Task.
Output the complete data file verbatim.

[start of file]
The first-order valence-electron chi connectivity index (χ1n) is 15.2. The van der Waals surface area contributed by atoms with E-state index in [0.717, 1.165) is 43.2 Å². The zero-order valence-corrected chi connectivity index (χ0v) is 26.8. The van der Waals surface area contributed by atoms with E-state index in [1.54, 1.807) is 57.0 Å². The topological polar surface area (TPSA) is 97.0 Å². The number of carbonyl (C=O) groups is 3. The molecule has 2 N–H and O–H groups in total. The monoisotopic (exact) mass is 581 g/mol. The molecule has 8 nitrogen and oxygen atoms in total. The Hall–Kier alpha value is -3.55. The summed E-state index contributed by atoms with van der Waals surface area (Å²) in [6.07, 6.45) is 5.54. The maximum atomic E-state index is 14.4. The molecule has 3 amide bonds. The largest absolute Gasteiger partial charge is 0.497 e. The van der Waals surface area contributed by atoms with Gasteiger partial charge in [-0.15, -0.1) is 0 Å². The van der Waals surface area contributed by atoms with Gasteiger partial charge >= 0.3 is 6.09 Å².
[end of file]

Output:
The first-order valence-electron chi connectivity index (χ1n) is 15.2. The van der Waals surface area contributed by atoms with E-state index in [0.717, 1.165) is 43.2 Å². The zero-order valence-corrected chi connectivity index (χ0v) is 26.8. The van der Waals surface area contributed by atoms with E-state index in [1.54, 1.807) is 57.0 Å². The topological polar surface area (TPSA) is 97.0 Å². The number of carbonyl (C=O) groups is 3. The molecule has 2 N–H and O–H groups in total. The monoisotopic (exact) mass is 581 g/mol. The molecule has 8 nitrogen and oxygen atoms in total. The Hall–Kier alpha value is -3.55. The summed E-state index contributed by atoms with van der Waals surface area (Å²) in [6.07, 6.45) is 5.54. The maximum atomic E-state index is 14.4. The molecule has 3 amide bonds. The largest absolute Gasteiger partial charge is 0.497 e. The van der Waals surface area contributed by atoms with Gasteiger partial charge in [-0.15, -0.1) is 0 Å². The van der Waals surface area contributed by atoms with Gasteiger partial charge >= 0.3 is 6.09 Å².